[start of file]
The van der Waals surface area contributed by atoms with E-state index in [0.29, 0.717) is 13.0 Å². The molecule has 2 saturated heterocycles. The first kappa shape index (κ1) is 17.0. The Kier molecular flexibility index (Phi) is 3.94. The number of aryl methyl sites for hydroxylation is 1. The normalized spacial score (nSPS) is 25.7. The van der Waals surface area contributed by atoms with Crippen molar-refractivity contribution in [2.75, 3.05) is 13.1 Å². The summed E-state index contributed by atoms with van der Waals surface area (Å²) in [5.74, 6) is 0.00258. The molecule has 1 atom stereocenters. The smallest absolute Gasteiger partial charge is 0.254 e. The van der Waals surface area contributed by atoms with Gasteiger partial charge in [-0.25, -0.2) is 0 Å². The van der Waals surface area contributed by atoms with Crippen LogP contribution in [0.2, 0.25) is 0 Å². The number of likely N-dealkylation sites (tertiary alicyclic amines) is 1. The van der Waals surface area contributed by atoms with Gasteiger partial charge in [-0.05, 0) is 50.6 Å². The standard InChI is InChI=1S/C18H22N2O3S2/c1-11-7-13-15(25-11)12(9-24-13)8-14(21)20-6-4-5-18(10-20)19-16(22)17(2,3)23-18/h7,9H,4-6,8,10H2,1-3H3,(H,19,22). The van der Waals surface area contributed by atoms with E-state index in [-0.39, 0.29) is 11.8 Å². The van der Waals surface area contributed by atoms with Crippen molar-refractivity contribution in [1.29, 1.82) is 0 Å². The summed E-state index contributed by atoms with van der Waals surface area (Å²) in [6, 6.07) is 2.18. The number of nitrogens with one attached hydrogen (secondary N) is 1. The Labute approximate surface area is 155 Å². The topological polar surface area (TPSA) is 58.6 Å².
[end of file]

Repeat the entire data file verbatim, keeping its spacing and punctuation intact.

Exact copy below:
The van der Waals surface area contributed by atoms with E-state index in [0.29, 0.717) is 13.0 Å². The molecule has 2 saturated heterocycles. The first kappa shape index (κ1) is 17.0. The Kier molecular flexibility index (Phi) is 3.94. The number of aryl methyl sites for hydroxylation is 1. The normalized spacial score (nSPS) is 25.7. The van der Waals surface area contributed by atoms with Crippen molar-refractivity contribution in [2.75, 3.05) is 13.1 Å². The summed E-state index contributed by atoms with van der Waals surface area (Å²) in [5.74, 6) is 0.00258. The molecule has 1 atom stereocenters. The smallest absolute Gasteiger partial charge is 0.254 e. The van der Waals surface area contributed by atoms with Gasteiger partial charge in [-0.25, -0.2) is 0 Å². The van der Waals surface area contributed by atoms with Crippen LogP contribution in [0.2, 0.25) is 0 Å². The number of likely N-dealkylation sites (tertiary alicyclic amines) is 1. The van der Waals surface area contributed by atoms with Gasteiger partial charge in [-0.05, 0) is 50.6 Å². The standard InChI is InChI=1S/C18H22N2O3S2/c1-11-7-13-15(25-11)12(9-24-13)8-14(21)20-6-4-5-18(10-20)19-16(22)17(2,3)23-18/h7,9H,4-6,8,10H2,1-3H3,(H,19,22). The van der Waals surface area contributed by atoms with E-state index in [-0.39, 0.29) is 11.8 Å². The van der Waals surface area contributed by atoms with Crippen molar-refractivity contribution in [1.29, 1.82) is 0 Å². The summed E-state index contributed by atoms with van der Waals surface area (Å²) in [6, 6.07) is 2.18. The number of nitrogens with one attached hydrogen (secondary N) is 1. The Labute approximate surface area is 155 Å². The topological polar surface area (TPSA) is 58.6 Å².